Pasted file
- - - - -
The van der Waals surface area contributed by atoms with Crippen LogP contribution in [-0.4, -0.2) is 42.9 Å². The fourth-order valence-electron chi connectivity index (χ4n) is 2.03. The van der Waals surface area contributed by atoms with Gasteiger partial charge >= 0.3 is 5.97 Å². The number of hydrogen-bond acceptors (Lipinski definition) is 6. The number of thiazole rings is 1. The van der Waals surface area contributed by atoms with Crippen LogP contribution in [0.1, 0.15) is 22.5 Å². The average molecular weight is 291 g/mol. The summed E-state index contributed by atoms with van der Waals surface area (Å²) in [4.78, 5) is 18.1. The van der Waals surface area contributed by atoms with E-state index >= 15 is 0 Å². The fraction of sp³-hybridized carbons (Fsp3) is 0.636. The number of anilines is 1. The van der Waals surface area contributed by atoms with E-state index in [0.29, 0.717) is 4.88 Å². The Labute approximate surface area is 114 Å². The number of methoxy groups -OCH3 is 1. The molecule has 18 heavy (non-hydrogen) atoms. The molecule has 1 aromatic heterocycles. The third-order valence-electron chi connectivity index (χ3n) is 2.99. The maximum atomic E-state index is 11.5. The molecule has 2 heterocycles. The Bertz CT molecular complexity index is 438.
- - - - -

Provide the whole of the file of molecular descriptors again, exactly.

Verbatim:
The van der Waals surface area contributed by atoms with Crippen LogP contribution in [-0.4, -0.2) is 42.9 Å². The fourth-order valence-electron chi connectivity index (χ4n) is 2.03. The van der Waals surface area contributed by atoms with Gasteiger partial charge >= 0.3 is 5.97 Å². The number of hydrogen-bond acceptors (Lipinski definition) is 6. The number of thiazole rings is 1. The van der Waals surface area contributed by atoms with Crippen LogP contribution in [0.1, 0.15) is 22.5 Å². The average molecular weight is 291 g/mol. The summed E-state index contributed by atoms with van der Waals surface area (Å²) in [4.78, 5) is 18.1. The van der Waals surface area contributed by atoms with E-state index >= 15 is 0 Å². The fraction of sp³-hybridized carbons (Fsp3) is 0.636. The number of anilines is 1. The van der Waals surface area contributed by atoms with E-state index in [0.29, 0.717) is 4.88 Å². The Labute approximate surface area is 114 Å². The number of methoxy groups -OCH3 is 1. The molecule has 18 heavy (non-hydrogen) atoms. The molecule has 1 aromatic heterocycles. The third-order valence-electron chi connectivity index (χ3n) is 2.99. The maximum atomic E-state index is 11.5. The molecule has 2 heterocycles. The Bertz CT molecular complexity index is 438.